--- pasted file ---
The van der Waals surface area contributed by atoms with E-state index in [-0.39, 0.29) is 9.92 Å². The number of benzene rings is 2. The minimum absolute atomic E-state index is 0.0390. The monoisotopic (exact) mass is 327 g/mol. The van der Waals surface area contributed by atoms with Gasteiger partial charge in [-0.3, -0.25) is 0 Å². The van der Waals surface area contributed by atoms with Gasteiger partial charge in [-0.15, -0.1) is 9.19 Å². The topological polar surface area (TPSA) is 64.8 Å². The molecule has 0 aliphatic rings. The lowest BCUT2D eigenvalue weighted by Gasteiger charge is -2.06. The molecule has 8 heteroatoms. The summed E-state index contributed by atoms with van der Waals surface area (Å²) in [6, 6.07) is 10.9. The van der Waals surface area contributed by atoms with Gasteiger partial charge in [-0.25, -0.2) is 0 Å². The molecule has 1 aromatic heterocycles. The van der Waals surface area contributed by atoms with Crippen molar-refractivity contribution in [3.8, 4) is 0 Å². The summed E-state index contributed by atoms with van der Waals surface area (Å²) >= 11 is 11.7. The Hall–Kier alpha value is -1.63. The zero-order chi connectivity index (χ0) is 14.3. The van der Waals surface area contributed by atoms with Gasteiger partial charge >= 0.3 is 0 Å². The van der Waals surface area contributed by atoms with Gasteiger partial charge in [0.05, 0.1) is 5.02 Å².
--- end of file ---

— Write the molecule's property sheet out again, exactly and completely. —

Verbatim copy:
The van der Waals surface area contributed by atoms with E-state index in [-0.39, 0.29) is 9.92 Å². The number of benzene rings is 2. The minimum absolute atomic E-state index is 0.0390. The monoisotopic (exact) mass is 327 g/mol. The van der Waals surface area contributed by atoms with Gasteiger partial charge in [-0.3, -0.25) is 0 Å². The van der Waals surface area contributed by atoms with Gasteiger partial charge in [-0.15, -0.1) is 9.19 Å². The topological polar surface area (TPSA) is 64.8 Å². The molecule has 0 aliphatic rings. The lowest BCUT2D eigenvalue weighted by Gasteiger charge is -2.06. The molecule has 8 heteroatoms. The summed E-state index contributed by atoms with van der Waals surface area (Å²) in [6, 6.07) is 10.9. The van der Waals surface area contributed by atoms with Gasteiger partial charge in [-0.25, -0.2) is 0 Å². The molecule has 1 aromatic heterocycles. The van der Waals surface area contributed by atoms with Crippen molar-refractivity contribution in [3.8, 4) is 0 Å². The summed E-state index contributed by atoms with van der Waals surface area (Å²) >= 11 is 11.7. The Hall–Kier alpha value is -1.63. The zero-order chi connectivity index (χ0) is 14.3. The van der Waals surface area contributed by atoms with Gasteiger partial charge >= 0.3 is 0 Å². The van der Waals surface area contributed by atoms with Gasteiger partial charge in [0.05, 0.1) is 5.02 Å².